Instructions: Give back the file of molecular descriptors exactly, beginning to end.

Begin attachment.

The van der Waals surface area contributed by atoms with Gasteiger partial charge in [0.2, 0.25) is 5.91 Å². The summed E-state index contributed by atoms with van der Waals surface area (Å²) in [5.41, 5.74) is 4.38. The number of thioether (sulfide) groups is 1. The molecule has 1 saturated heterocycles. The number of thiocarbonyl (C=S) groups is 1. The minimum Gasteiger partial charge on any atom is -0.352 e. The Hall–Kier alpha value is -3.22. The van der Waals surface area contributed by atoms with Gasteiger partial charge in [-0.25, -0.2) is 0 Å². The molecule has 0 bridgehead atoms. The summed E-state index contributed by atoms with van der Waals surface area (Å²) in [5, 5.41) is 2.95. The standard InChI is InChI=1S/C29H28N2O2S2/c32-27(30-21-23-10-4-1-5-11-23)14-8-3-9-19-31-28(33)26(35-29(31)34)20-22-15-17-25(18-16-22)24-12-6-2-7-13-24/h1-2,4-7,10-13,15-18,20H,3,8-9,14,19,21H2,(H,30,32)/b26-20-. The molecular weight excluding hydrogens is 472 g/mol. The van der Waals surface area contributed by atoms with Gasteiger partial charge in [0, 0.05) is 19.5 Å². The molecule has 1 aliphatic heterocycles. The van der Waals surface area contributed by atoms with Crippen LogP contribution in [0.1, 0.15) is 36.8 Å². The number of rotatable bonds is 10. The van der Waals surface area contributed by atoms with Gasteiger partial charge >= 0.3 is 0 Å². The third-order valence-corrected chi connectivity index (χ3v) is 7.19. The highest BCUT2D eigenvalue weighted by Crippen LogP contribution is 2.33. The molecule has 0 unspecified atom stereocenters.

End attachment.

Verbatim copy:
The van der Waals surface area contributed by atoms with Gasteiger partial charge in [0.2, 0.25) is 5.91 Å². The summed E-state index contributed by atoms with van der Waals surface area (Å²) in [5.41, 5.74) is 4.38. The number of thioether (sulfide) groups is 1. The molecule has 1 saturated heterocycles. The number of thiocarbonyl (C=S) groups is 1. The minimum Gasteiger partial charge on any atom is -0.352 e. The Hall–Kier alpha value is -3.22. The van der Waals surface area contributed by atoms with Gasteiger partial charge in [-0.25, -0.2) is 0 Å². The molecule has 0 bridgehead atoms. The summed E-state index contributed by atoms with van der Waals surface area (Å²) in [5, 5.41) is 2.95. The standard InChI is InChI=1S/C29H28N2O2S2/c32-27(30-21-23-10-4-1-5-11-23)14-8-3-9-19-31-28(33)26(35-29(31)34)20-22-15-17-25(18-16-22)24-12-6-2-7-13-24/h1-2,4-7,10-13,15-18,20H,3,8-9,14,19,21H2,(H,30,32)/b26-20-. The molecular weight excluding hydrogens is 472 g/mol. The van der Waals surface area contributed by atoms with Gasteiger partial charge in [0, 0.05) is 19.5 Å². The molecule has 1 aliphatic heterocycles. The van der Waals surface area contributed by atoms with Crippen LogP contribution in [0.1, 0.15) is 36.8 Å². The number of rotatable bonds is 10. The van der Waals surface area contributed by atoms with Gasteiger partial charge >= 0.3 is 0 Å². The third-order valence-corrected chi connectivity index (χ3v) is 7.19. The highest BCUT2D eigenvalue weighted by Crippen LogP contribution is 2.33. The molecule has 0 unspecified atom stereocenters.